Also upsetting was the lack of a Gore from Rhyno (as he clearly won’t deliver one for as long as Roman Reigns is around with his inferior spear), and the lack of a fire to close the match (which the commentary didn’t seem to care about what so ever). It is a massive pity that The Wyatt Family’s heel quality is now preventing the audience from seeing what they want to see, rather than just being nasty people. Still the right men won (though I still feel sorry for Erick Rowan being their jobber). It is also a pity that Wyatt wasn’t involved as much as he should have been, with his most memorable (and hilarious) spot being whacked with a kendo stick as he set up for Sister Abigail.

Score: 6/10


This was a result that nobody was expecting, and in spite of Owens’ reign being far too short (we can only hope that either an Ambrose/Owens feud begins for a reason more than throwing soda and popcorn, or Owens heads for the main title now that Reigns has his eyes on Triple H), the closure of this match was great, with a forgivable roll up by Ambrose. This match wasn’t especially brilliant, at less than ten minutes long (something quite irritating considering that they have everything needed for a massively furious match three times the length), yet everybody still cared a lot, and hopefully the cheer for Ambrose will resonate in upcoming bookings, also for Owens as he gets increasingly hacked off.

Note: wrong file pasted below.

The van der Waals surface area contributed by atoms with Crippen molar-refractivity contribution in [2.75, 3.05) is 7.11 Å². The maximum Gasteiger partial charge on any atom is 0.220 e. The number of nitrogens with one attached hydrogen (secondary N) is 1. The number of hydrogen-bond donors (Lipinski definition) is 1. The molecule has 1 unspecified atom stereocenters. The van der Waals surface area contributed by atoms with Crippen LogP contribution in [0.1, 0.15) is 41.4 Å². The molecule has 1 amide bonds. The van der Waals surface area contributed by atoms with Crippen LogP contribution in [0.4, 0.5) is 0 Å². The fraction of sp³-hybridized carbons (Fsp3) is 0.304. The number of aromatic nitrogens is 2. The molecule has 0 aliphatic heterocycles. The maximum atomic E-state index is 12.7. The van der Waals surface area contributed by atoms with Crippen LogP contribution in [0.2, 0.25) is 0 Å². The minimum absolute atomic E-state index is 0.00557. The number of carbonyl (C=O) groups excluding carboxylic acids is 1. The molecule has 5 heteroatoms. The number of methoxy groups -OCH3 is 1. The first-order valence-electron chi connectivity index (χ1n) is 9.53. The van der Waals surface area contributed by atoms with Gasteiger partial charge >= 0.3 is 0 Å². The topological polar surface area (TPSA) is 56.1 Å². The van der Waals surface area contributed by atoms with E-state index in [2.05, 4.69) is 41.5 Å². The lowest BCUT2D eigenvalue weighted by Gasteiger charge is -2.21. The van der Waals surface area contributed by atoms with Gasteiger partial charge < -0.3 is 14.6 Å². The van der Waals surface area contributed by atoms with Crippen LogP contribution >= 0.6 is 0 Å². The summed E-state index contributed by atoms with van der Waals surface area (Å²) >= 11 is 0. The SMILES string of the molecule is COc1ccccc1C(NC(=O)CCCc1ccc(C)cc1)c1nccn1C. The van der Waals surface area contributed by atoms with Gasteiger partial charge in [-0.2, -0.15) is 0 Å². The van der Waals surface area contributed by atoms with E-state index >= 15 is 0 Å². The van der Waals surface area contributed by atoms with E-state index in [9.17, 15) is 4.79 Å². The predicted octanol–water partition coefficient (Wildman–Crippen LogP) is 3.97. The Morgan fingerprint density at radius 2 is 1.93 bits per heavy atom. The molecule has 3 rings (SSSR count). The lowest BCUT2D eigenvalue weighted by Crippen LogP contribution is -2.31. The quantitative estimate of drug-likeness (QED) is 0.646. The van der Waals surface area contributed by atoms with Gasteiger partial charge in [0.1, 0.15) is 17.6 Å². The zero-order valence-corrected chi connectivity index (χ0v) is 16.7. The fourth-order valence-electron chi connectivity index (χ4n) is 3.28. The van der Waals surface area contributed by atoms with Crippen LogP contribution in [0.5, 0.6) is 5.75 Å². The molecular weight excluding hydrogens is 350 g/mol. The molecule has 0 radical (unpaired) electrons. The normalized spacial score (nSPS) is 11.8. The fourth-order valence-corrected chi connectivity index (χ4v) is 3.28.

Score: 6/10

Speaking of people getting hacked off…


This match was plain odd, as the TLC main event match itself wasn’t much to write home about. Well, it was – just for all the wrong reasons. The crowd didn’t care. There were chants of “We want Cena!” and “Daniel Bryan!”. They were one “CM Punk!” away from completing WWE Creative’s nightmare unholy trinity of chants. As with The Wyatts vs Team ECW, the commentary was excruciating, though in this instance, one could tell that they were a bit stuck in battle with Boston.